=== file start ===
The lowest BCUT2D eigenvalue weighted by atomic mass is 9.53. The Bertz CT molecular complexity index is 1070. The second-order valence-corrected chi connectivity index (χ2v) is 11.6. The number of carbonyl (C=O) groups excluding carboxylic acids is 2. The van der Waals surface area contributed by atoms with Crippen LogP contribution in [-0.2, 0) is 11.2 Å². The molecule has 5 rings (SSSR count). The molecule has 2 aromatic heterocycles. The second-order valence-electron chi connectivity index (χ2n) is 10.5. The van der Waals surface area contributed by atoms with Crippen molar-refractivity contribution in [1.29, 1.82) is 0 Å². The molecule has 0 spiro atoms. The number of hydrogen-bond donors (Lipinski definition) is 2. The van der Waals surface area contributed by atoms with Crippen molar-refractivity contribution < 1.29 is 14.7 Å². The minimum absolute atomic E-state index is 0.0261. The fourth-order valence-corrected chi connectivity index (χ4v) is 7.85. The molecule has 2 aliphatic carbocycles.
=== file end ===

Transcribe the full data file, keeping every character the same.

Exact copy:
The lowest BCUT2D eigenvalue weighted by atomic mass is 9.53. The Bertz CT molecular complexity index is 1070. The second-order valence-corrected chi connectivity index (χ2v) is 11.6. The number of carbonyl (C=O) groups excluding carboxylic acids is 2. The van der Waals surface area contributed by atoms with Crippen LogP contribution in [-0.2, 0) is 11.2 Å². The molecule has 5 rings (SSSR count). The molecule has 2 aromatic heterocycles. The second-order valence-electron chi connectivity index (χ2n) is 10.5. The van der Waals surface area contributed by atoms with Crippen molar-refractivity contribution in [1.29, 1.82) is 0 Å². The molecule has 0 spiro atoms. The number of hydrogen-bond donors (Lipinski definition) is 2. The van der Waals surface area contributed by atoms with Crippen molar-refractivity contribution < 1.29 is 14.7 Å². The minimum absolute atomic E-state index is 0.0261. The fourth-order valence-corrected chi connectivity index (χ4v) is 7.85. The molecule has 2 aliphatic carbocycles.